4-Read a lot of great writers. You will absorb style. You want to read the best stuff, because you want to write that, too. Take apart great writing—look at the punctuation, look at word choice, look at the balance. Look at the voice used. Don’t just read for pleasure, read to learn from the best. And I urge every writer to read widely—don’t settle for just one genre or one author.

5-Take out every clever phrase that just makes you want to preen with pride. This is otherwise known as “kill your darlings” because that’s how hard this advice is to follow. You will rebel at this advice—you will think, “But that is my voice and my style.” Trust me on this—you want your story and characters to be the stars. You want readers to fall in love with them—and look for you as an author because your stories and characters are so great. I’ve been here, too. I fall in love with something and I do not want to take it out, but every time I do, I end up with a stronger story. And better characters.

6-Copy the greats. Very important—this copying is to learn, and doesn’t mean you can steal someone else’s words. Do not put anyone else’s words into your fiction—that is plagiarism. But, to learn, go ahead and take a page or two from a favorite book, and take the writing apart by retyping it. This helps you take the writing apart—you start to see how things are constructed. Then delete or trash those words and that file—they aren’t yours, so don’t steal them. You are using them to learn your craft. Look at how the narrative and dialogue are put together, but then let your mind absorb it and turn it into your own style.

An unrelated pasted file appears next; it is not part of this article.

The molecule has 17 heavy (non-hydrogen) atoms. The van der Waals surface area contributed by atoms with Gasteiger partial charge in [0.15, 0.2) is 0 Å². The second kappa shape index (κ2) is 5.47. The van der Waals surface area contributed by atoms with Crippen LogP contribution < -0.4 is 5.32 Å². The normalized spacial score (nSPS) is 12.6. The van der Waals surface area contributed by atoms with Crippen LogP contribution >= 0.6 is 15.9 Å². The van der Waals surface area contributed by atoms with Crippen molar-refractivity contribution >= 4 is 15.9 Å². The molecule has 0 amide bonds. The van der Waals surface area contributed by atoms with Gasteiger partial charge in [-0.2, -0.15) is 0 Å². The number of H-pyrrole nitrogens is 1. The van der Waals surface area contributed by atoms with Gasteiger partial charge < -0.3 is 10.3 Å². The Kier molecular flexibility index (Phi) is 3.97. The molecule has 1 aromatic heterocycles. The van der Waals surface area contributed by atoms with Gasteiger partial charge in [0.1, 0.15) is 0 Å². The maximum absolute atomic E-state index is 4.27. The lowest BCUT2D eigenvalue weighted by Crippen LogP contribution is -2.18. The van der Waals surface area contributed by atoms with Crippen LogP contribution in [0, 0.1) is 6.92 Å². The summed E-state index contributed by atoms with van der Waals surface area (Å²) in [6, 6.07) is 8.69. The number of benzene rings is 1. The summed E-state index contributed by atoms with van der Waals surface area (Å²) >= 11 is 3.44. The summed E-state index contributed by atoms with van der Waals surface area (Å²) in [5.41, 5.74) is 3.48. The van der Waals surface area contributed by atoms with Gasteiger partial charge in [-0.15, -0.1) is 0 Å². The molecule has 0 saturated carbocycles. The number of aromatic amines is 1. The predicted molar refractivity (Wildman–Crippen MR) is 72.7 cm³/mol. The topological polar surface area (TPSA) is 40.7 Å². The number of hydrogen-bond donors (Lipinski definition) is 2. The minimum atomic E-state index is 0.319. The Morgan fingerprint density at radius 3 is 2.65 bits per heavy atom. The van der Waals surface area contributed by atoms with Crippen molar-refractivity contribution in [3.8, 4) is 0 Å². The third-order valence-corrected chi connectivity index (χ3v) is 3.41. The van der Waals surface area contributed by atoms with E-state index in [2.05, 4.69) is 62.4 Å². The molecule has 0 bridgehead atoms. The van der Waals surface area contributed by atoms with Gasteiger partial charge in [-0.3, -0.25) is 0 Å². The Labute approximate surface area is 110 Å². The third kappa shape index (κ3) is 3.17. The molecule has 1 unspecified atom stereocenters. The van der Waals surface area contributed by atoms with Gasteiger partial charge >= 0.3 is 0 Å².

7-Listen to King’s advice—make it your priority to keep the ball rolling. Readers want great stories—which is why someone who isn’t a great writer can hit the best seller list. It’s about the story; it’s about the characters. Don’t make your focus the great description, or the clever phrase, or the cute word that seems so different it startles the reader. Keep the ball rolling—keep the story going.

Shannon Donnelly Bio

Edge Walkers_200x300Shannon Donnelly’s writing has won numerous awards, including a RITA nomination for Best Regency, RWA’s Golden Heart, the Grand Prize in the “Minute Maid Sensational Romance Writer” contest, judged by Nora Roberts, and others. Her writing has repeatedly earned 4½ Star Top Pick reviews from Romantic Times magazine, as well as praise from Booklist and other reviewers, who note: “simply superb”…”wonderfully uplifting”….and “beautifully written.”

She is the author of the Urban Fantasy “Demons & Warder” series, featuring Burn Baby Burn and Riding in on a Burning Tire, as well as her Regency Historical romances, which have been in the stop selling Historical romances on Amazon.com. Her SF/Romance, Edge Walkers, is currently on sale for .99 at Amazon.com for the month of November.

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39 Responses to Why Writerly Words Are Not Your Friend

  1. I love to play with my words. In real life.